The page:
Ronald Reagan's Inaugural Address

3044 Words Mar 26th, 2010 13 Pages
In 1980 America was faced with an economic crisis for the ages and they chose Ronald Reagan to deal with it. By the end of Jimmy Carter’s presidency the interest rate was 15.26 percent, inflation was at 12.5 percent and unemployment at 7.1 percent and these rates were still on the rise.[1] Coupled with an economy that was not growing, these rates pushed the United States into a recession. Due to the current situation President Jimmy Carter had put us in, Ronald Reagan was elected in a landslide victory and at 69 he was the oldest elected president. Reagan was faced with a task comparable to Franklin Roosevelt and his inaugural address needed to reestablish confidence in the American economy. As well as the economic crisis, Reagan was …show more content…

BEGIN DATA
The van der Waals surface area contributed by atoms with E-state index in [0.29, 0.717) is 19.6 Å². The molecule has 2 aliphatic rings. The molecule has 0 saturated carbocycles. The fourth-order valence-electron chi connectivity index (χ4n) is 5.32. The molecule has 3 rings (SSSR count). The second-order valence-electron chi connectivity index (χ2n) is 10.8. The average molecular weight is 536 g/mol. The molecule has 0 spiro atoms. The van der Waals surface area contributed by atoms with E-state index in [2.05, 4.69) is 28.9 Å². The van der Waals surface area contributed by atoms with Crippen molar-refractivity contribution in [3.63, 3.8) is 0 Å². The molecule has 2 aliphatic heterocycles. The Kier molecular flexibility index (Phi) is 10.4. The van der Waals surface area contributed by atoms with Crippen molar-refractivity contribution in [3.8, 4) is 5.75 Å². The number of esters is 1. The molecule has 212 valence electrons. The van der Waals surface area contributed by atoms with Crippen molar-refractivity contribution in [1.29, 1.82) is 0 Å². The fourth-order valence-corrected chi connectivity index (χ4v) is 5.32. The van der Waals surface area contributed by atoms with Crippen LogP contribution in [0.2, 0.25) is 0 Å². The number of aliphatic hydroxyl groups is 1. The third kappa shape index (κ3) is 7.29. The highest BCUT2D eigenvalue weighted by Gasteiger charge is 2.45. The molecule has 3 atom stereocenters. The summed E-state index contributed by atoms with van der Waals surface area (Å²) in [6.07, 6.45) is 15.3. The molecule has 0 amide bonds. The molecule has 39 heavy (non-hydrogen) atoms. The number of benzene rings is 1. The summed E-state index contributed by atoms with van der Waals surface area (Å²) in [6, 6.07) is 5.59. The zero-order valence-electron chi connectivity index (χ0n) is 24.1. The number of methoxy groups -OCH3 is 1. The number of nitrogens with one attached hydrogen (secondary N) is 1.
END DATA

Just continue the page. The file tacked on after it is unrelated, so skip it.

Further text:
Even more detrimental to Carter’s campaign was the blacks that helped him win the election 1976 were beginning to turn on him in 1980 when the rise in unemployment directly effected them. [7] Along with the loss of voters due to economic policy, many Americans blamed Carter for the Iran hostage crisis that begun in November of 1979. The newly formed government of Iran believed that America was not in support of this change and would plan for a government of their choosing to be put in place. It was believed that this was being planned in the American embassy. To prevent this situation from happening, an invasion planned by Iranian politician Ebrahim Asghazadeh was carried out early in the morning of November 4th 1979. Around 400 Muslim Students were gathered and overran the security and took the embassy hostage. The situation escalated during Carter’s continuing presidency as he approved a rescue mission known as Operation Eagle Claw. This mission would soon fail due to numerous problems with the helicopters and eight American servicemen would loose their lives and many would be injured. The failed mission would soon become public and as Carter would tell the American people about the attempt his political popularity would take a large hit and re-election did not seem possible for Carter. The crisis would go on to be resolved after Carter had already lost the presidency. During the final days of
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